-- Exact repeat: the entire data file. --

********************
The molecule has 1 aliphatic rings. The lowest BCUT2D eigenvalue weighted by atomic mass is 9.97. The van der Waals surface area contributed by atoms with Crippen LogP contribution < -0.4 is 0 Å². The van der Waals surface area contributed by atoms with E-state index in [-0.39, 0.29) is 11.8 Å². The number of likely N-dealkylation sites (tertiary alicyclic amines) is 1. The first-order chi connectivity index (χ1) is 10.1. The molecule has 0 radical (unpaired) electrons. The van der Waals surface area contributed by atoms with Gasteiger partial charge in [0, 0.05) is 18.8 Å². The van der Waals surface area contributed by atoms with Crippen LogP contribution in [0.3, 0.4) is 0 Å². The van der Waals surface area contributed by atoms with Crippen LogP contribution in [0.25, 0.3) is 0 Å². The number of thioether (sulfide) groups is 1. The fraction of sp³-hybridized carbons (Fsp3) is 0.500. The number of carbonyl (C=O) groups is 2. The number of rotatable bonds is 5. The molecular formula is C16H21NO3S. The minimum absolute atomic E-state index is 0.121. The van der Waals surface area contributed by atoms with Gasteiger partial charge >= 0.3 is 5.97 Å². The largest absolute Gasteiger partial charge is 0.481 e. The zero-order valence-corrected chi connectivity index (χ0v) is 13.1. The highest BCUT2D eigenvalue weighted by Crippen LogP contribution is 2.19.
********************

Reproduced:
The molecule has 1 aliphatic rings. The lowest BCUT2D eigenvalue weighted by atomic mass is 9.97. The van der Waals surface area contributed by atoms with Crippen LogP contribution < -0.4 is 0 Å². The van der Waals surface area contributed by atoms with E-state index in [-0.39, 0.29) is 11.8 Å². The number of likely N-dealkylation sites (tertiary alicyclic amines) is 1. The first-order chi connectivity index (χ1) is 10.1. The molecule has 0 radical (unpaired) electrons. The van der Waals surface area contributed by atoms with Gasteiger partial charge in [0, 0.05) is 18.8 Å². The van der Waals surface area contributed by atoms with Crippen LogP contribution in [0.3, 0.4) is 0 Å². The van der Waals surface area contributed by atoms with Crippen LogP contribution in [0.25, 0.3) is 0 Å². The number of thioether (sulfide) groups is 1. The fraction of sp³-hybridized carbons (Fsp3) is 0.500. The number of carbonyl (C=O) groups is 2. The number of rotatable bonds is 5. The molecular formula is C16H21NO3S. The minimum absolute atomic E-state index is 0.121. The van der Waals surface area contributed by atoms with Gasteiger partial charge >= 0.3 is 5.97 Å². The largest absolute Gasteiger partial charge is 0.481 e. The zero-order valence-corrected chi connectivity index (χ0v) is 13.1. The highest BCUT2D eigenvalue weighted by Crippen LogP contribution is 2.19.